To be sure, such a program of national service would not be a permanent, long-term solution. But it would bring the advantages of keeping idle hands busy, providing economic opportunity, contributing significantly to the rebuilding of destroyed infrastructure and providing new skills and training to young Libyans formerly deprived of many such opportunities. With a primary focus on addressing reconstruction, such a corps of workers could accelerate Libya's resurgence, funded by both a well-endowed treasury (with as much as $170 billion in foreign assets, $250 billion in foreign exchange reserves and continuous revenues from a strong extractive sector) and international assistance.
Where to find such funding is now the key. Much of the available funds are in limbo because of sanctions imposed by the Treasury Department, which sweepingly apply to "all U.S. persons and entities (companies, non-profit groups, government agencies, etc.), wherever located." That makes any reconstruction effort extremely difficult.
For example, Libya's $65 billion sovereign wealth fund, which was created in 2006 to manage the country's oil revenues, remains inaccessible. With the U.N. mandate authorizing military action coming to an end, so too must we end international sanctions that would hamper effective post-war stabilization.
Beyond the lifting of sanctions, it will be imperative that the U.S. government adopt a concerted, interagency approach to assisting with Libya's reconstruction. Myriad U.S. departments and agencies will be relevant in assisting with the establishment of a national service program in Libya. Aside from the departments of Defense and State, the full knowledge, expertise and experience of departments as diverse as Agriculture, Commerce and Energy will be needed to build capacity in Libya and ensure a successful and sustainable transition.
The real obstacle to this proposal lies in Washington's reticence to rally the political will necessary for such a program. Washington tends to have little problem mustering the fans and funds for the initial phase of an intervention, but the follow-through is what is often fumbled.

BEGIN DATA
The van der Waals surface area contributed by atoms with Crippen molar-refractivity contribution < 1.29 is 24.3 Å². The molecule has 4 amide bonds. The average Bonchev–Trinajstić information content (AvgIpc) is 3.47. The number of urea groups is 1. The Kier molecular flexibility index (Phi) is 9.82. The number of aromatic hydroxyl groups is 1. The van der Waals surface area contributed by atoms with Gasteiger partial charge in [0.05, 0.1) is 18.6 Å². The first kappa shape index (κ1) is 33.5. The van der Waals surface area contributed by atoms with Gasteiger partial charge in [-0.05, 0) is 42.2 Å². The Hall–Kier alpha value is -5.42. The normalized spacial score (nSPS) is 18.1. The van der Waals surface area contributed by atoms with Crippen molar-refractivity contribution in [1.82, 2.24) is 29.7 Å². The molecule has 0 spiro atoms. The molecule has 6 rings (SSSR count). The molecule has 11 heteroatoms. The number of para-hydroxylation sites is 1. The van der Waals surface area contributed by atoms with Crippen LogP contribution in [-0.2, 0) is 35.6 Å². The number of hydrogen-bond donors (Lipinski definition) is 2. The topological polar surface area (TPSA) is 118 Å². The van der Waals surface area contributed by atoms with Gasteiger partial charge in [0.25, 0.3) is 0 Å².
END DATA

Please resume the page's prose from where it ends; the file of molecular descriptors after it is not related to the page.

While attention toward Libya remained high after the beginning of the NATO air campaign and peaked again during Qaddafi's killing, rallying Congress and the Obama administration for such a sustained initiative will be difficult.
Forgetting Libya now would be as disastrous as it was for America to dismiss the thousands of young, armed Iraqi men who once fought for their country and then promptly became unemployed post-invasion.
By no means should a national service style employment program be seen as a source of permanent employment for Libyans or as a long-term solution for policy-makers. But the reality is that the patience of armed, bored young men, fresh from the high of revolution, tends to be in short supply. Policies that provide some form of employment are critical now.
Michael Shank is U.S. vice president at the Institute for Economics and Peace. Follow Michael on Twitter at @Michael_Shank. Follow IEP on Twitter at @GlobPeaceIndex. J.J. Messner is a senior associate at the Fund for Peace. Follow J.J. on Twitter at @JJMessner.